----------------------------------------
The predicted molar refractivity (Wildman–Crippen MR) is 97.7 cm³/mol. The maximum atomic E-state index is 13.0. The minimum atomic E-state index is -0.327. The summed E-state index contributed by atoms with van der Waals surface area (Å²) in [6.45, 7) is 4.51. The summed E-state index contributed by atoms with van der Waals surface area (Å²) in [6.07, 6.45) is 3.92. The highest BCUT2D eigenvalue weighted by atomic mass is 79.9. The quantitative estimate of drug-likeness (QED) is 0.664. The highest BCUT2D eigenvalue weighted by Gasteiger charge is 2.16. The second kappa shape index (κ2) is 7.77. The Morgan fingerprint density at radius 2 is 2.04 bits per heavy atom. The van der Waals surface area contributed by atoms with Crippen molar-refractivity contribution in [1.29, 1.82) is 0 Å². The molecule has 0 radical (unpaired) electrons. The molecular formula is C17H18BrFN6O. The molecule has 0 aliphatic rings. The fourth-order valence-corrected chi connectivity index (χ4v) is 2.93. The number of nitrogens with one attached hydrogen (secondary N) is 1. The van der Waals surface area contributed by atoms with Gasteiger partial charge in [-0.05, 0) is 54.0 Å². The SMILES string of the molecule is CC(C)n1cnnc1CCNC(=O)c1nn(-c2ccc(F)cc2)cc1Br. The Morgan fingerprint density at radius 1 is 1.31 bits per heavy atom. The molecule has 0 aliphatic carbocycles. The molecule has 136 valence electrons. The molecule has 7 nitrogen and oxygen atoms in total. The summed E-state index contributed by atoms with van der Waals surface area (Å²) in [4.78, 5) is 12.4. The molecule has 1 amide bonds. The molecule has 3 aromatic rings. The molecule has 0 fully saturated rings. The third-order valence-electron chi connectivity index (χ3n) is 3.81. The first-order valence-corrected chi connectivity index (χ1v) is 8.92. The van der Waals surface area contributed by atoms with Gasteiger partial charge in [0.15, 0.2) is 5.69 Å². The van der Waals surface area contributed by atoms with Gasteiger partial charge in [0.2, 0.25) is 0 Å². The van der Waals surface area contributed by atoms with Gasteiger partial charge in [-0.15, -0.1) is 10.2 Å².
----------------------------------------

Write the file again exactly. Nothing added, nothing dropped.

The predicted molar refractivity (Wildman–Crippen MR) is 97.7 cm³/mol. The maximum atomic E-state index is 13.0. The minimum atomic E-state index is -0.327. The summed E-state index contributed by atoms with van der Waals surface area (Å²) in [6.45, 7) is 4.51. The summed E-state index contributed by atoms with van der Waals surface area (Å²) in [6.07, 6.45) is 3.92. The highest BCUT2D eigenvalue weighted by atomic mass is 79.9. The quantitative estimate of drug-likeness (QED) is 0.664. The highest BCUT2D eigenvalue weighted by Gasteiger charge is 2.16. The second kappa shape index (κ2) is 7.77. The Morgan fingerprint density at radius 2 is 2.04 bits per heavy atom. The van der Waals surface area contributed by atoms with Crippen molar-refractivity contribution in [1.29, 1.82) is 0 Å². The molecule has 0 radical (unpaired) electrons. The molecular formula is C17H18BrFN6O. The molecule has 0 aliphatic rings. The fourth-order valence-corrected chi connectivity index (χ4v) is 2.93. The number of nitrogens with one attached hydrogen (secondary N) is 1. The van der Waals surface area contributed by atoms with Gasteiger partial charge in [-0.05, 0) is 54.0 Å². The SMILES string of the molecule is CC(C)n1cnnc1CCNC(=O)c1nn(-c2ccc(F)cc2)cc1Br. The Morgan fingerprint density at radius 1 is 1.31 bits per heavy atom. The molecule has 0 aliphatic carbocycles. The molecule has 136 valence electrons. The molecule has 7 nitrogen and oxygen atoms in total. The summed E-state index contributed by atoms with van der Waals surface area (Å²) in [4.78, 5) is 12.4. The molecule has 1 amide bonds. The molecule has 3 aromatic rings. The molecule has 0 fully saturated rings. The third-order valence-electron chi connectivity index (χ3n) is 3.81. The first-order valence-corrected chi connectivity index (χ1v) is 8.92. The van der Waals surface area contributed by atoms with Gasteiger partial charge in [0.15, 0.2) is 5.69 Å². The van der Waals surface area contributed by atoms with Gasteiger partial charge in [0.2, 0.25) is 0 Å². The van der Waals surface area contributed by atoms with Gasteiger partial charge in [-0.15, -0.1) is 10.2 Å².